Antiquities Minister Khaled al-Anani has announced a discovery of two small tombs dating back about 3,500 years, in the necropolis of Draa Abu al-Naga on the Nile’s West Bank in Luxor, the present-day site of Egypt’s ancient capital of Thebes.
The tombs date back to the 18th Dynasty (1550-1292 BC) and belong to officials who likely served at Thebes, now a UNESCO world heritage site.
An excited Mr Anani, said that the 18th-dynasty tombs were already known, but that this was the first time anyone ventured inside them.
Both tombs were known by the special numbers given to them by German archaeologist Frederica Kampp who discovered them in the 1990s, Mr Anani said. The first tomb is “Kampp 161” and was never excavated before, whereas the second is “Kampp 150” and was excavated by Kampp its entrance gate but no further, the minister said.
Kampp 161 probably dates to the reigns of Amenhotep II or Thutmose IV, based on stylistic and architectural comparisons with other tombs in the area, making it around 3,400 years old. The western wall of the tomb features an elaborate depiction of a social event, possibly a banquet, with a figure presenting offerings to the tomb’s occupant and his wife. Wooden funerary masks, the remains of furniture, and a decorated coffin were discovered in the tomb.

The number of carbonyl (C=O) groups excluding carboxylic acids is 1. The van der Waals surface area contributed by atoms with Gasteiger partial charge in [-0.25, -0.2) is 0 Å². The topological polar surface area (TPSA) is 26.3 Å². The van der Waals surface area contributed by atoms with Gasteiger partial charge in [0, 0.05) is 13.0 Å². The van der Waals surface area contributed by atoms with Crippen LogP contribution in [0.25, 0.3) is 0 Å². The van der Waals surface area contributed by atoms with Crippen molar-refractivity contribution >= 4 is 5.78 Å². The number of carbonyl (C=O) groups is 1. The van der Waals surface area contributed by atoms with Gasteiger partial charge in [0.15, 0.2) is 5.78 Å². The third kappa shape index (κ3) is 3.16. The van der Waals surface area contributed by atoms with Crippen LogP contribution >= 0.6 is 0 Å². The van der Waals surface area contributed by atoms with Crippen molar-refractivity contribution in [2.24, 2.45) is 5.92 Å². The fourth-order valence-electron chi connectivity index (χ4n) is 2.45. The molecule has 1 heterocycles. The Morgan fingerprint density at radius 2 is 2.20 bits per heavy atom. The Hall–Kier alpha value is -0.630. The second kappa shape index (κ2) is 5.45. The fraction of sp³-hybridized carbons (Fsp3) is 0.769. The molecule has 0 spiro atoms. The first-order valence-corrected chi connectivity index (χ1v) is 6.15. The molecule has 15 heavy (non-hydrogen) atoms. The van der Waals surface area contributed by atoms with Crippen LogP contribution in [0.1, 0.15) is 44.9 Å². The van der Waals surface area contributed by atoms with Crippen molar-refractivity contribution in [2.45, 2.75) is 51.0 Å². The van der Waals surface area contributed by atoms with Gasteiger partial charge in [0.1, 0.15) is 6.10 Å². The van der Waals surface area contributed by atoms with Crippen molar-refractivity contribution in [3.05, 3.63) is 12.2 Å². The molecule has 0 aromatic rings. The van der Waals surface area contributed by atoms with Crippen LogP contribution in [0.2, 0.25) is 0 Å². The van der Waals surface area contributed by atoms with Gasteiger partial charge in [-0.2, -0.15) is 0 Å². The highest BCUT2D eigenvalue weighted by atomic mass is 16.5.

Kampp 150 most likely dates to the reign of Thutmose I—roughly a century earlier than Kampp 161—based on a cartouche found in the tomb. While no name-bearing inscription was found, many funerary seals bearing the names of a writer named Maati and his wife Mohi, found in the tomb’s courtyard, may hint at the identification of the tomb’s occupant. Archaeologists found colourful wooden statues, funerary masks and a linen-wrapped mummy in the tomb.
According to the ministry, among the artefacts found inside are funerary cones, painted wooden funerary masks, clay vessels, about 450 statues and a mummy wrapped in linen who was probably a top official. A cartouche carved on the ceiling bears the name of King Thutmose I of the early 18th Dynasty.
The year 2017 has been marked with a series of announcements by the Antiquities Mininstry of new discoveries in various regions in Egypt. The site of Draa Abul-Naga boasted a number of these discoveries; Watani has reported on most of them.